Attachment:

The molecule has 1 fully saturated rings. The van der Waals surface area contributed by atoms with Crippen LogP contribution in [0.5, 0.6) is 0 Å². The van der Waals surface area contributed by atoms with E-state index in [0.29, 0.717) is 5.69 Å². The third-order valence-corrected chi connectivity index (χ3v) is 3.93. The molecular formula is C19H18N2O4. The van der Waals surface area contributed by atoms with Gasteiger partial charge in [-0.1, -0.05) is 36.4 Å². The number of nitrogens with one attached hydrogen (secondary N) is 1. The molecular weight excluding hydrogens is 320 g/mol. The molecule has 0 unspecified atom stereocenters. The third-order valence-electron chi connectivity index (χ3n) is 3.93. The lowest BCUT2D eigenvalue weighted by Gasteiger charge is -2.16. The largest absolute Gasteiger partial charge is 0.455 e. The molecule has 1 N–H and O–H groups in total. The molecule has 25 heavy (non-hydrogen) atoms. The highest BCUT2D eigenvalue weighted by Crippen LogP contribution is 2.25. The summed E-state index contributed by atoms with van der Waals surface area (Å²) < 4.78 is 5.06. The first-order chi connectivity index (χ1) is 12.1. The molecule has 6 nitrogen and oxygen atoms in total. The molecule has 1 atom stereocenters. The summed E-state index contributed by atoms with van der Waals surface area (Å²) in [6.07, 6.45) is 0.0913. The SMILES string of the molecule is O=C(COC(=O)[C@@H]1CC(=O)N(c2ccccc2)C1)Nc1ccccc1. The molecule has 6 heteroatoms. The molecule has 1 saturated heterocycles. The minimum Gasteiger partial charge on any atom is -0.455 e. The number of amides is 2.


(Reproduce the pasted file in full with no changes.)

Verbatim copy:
The molecule has 1 fully saturated rings. The van der Waals surface area contributed by atoms with Crippen LogP contribution in [0.5, 0.6) is 0 Å². The van der Waals surface area contributed by atoms with E-state index in [0.29, 0.717) is 5.69 Å². The third-order valence-corrected chi connectivity index (χ3v) is 3.93. The molecular formula is C19H18N2O4. The van der Waals surface area contributed by atoms with Gasteiger partial charge in [-0.1, -0.05) is 36.4 Å². The number of nitrogens with one attached hydrogen (secondary N) is 1. The molecular weight excluding hydrogens is 320 g/mol. The molecule has 0 unspecified atom stereocenters. The third-order valence-electron chi connectivity index (χ3n) is 3.93. The lowest BCUT2D eigenvalue weighted by Gasteiger charge is -2.16. The largest absolute Gasteiger partial charge is 0.455 e. The molecule has 1 N–H and O–H groups in total. The molecule has 25 heavy (non-hydrogen) atoms. The highest BCUT2D eigenvalue weighted by Crippen LogP contribution is 2.25. The summed E-state index contributed by atoms with van der Waals surface area (Å²) < 4.78 is 5.06. The first-order chi connectivity index (χ1) is 12.1. The molecule has 6 nitrogen and oxygen atoms in total. The molecule has 1 atom stereocenters. The summed E-state index contributed by atoms with van der Waals surface area (Å²) in [6.07, 6.45) is 0.0913. The SMILES string of the molecule is O=C(COC(=O)[C@@H]1CC(=O)N(c2ccccc2)C1)Nc1ccccc1. The molecule has 6 heteroatoms. The molecule has 1 saturated heterocycles. The minimum Gasteiger partial charge on any atom is -0.455 e. The number of amides is 2.